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Expect the unexpected

Expect the unexpected


Ahhh, you’re back on the course. After being locked down you’re stood on the first tee box again, a tricky hole, and one you’ve struggled with in the past, lots of danger on the right, and red stakes lining the fairway. Perfect.


You’re lacking confidence and not sure what to expect. Bang, the dreaded slice returns, your ball sails out of bounds and before you know it, you’re three off the tee. But how can your thoughts before the shot influence this dreaded start to a round?


Your expectations before a shot can have major influence not only on your mental game, raising or lowering anxiety or confidence, but also your physical game, with the ability to loosen or stiffen your body as a result. Therefore it is important to manage your expectations throughout your round, importantly before every shot.

The theory behind expectations

Expectations are a combination of both your perception of the task or shot at hand, and also what you put this down to. Are the factors influencing the outcome of your shot within your control or not? What have you put your performances down to in the past and how do these translate into future performances?


Let’s start with your success. When you have a good round what do you put this down to? Is it something stable, like your ability or do you put it down to something unstable, like a few lucky shots? If you put it down to your ability you naturally become more self-confident in your ability, you believe that you can continue these performances going forward and you’re well on your way to lowering your handicap. If, however, you put it down to luck on the course, you retain humility, understanding that although you must be improving, your success isn’t guaranteed next time.


By the same token your failures can also be put into these two brackets, if you have a bad round and begin to relate it to your ability, you can reduce your confidence and expect to play the next round, or certain holes poorly based on these experiences. An often preferred attribution is something unstable, if you feel you were unlucky with a few putts or chips you can protect your confidence, and you understand that next time you play, you might get a lucky bounce, or play the hole in a better way.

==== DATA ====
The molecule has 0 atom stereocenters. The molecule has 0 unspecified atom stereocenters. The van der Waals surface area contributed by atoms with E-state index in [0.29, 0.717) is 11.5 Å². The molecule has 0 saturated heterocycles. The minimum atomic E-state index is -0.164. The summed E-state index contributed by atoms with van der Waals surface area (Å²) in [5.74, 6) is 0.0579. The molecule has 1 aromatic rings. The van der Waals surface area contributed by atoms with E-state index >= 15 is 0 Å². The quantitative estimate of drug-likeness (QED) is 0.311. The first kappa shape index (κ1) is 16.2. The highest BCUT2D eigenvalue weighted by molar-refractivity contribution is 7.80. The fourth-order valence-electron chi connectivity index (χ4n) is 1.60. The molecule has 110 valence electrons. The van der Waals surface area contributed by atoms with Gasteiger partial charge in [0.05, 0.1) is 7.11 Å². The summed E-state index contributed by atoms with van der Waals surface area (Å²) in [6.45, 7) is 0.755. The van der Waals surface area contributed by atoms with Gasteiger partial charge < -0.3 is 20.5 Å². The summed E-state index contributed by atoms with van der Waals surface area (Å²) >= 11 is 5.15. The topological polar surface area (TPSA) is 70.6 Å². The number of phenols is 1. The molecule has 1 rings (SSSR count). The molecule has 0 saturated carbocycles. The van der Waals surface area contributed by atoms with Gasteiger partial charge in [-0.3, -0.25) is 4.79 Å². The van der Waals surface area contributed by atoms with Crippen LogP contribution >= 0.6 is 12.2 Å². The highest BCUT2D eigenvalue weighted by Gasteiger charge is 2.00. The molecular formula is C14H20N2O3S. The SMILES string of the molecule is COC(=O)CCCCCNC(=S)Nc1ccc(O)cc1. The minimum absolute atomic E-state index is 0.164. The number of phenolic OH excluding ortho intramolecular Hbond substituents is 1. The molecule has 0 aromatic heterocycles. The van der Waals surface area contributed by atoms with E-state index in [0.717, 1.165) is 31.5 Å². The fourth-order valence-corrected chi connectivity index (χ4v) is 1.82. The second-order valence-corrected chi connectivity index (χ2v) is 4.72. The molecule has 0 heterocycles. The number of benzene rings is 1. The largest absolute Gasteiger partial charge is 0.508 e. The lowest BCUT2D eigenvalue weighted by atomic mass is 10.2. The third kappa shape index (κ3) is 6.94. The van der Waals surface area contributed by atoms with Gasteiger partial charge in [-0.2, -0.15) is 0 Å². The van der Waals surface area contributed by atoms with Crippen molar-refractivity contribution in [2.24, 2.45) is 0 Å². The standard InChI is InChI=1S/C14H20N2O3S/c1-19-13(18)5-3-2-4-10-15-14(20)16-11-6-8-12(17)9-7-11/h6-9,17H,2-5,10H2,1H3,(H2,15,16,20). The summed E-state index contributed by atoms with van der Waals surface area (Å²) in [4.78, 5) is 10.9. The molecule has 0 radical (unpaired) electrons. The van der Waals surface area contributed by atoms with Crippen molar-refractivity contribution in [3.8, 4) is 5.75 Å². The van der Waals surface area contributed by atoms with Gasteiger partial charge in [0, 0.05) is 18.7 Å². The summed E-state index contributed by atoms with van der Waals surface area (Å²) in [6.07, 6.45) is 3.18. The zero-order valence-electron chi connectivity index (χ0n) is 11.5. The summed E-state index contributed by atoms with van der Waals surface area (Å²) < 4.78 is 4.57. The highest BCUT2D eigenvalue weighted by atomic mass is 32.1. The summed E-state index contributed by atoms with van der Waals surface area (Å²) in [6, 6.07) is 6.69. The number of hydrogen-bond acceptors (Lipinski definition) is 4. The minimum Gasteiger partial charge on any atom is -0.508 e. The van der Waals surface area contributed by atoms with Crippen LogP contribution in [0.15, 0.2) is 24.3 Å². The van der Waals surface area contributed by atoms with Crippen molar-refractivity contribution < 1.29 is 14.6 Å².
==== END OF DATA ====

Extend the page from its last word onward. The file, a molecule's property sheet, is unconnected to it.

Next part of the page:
It is unhealthy for an athlete to lean too heavily one way or another. The athlete must be able to praise themselves when it is deserved, and understand that they have hit an excellent shot, however this mustn’t go to their heads. Similarly, if you hit a bad shot, don’t be too critical on yourself, golf is full of factors you’re unable to control, particularly as we’re in the midst of the winter months, with poor ground, and even worse conditions, but you must also be able to take responsibility when it’s warranted.

Closing thoughts

As we’ve mentioned, it is unhealthy to lean too far in your attributions. Don’t be afraid to congratulate yourself if you hit the shot of your life, and don’t be too critical if you hit a poor shot, we’re all capable of it…me more than most apparently…


But take your previous experiences and use them to benefit your future rounds, don’t step up to the tee and be petrified of hitting a poor shot, just because you did last time. This time will be different, step up, take a deep breath, and bomb it down the middle.


To find out more


For more psychology resources visit psych-chek. To learn more about altering your attributions within golf make sure to give this a read.

About the Author

Luke Vidler

An amateur golfer and recent graduate of Chichester University. I have both a BSc and MSc in Sport and Exercise Psychology and am keen to utilise my knowledge in practical situations, even if I can’t help myself!

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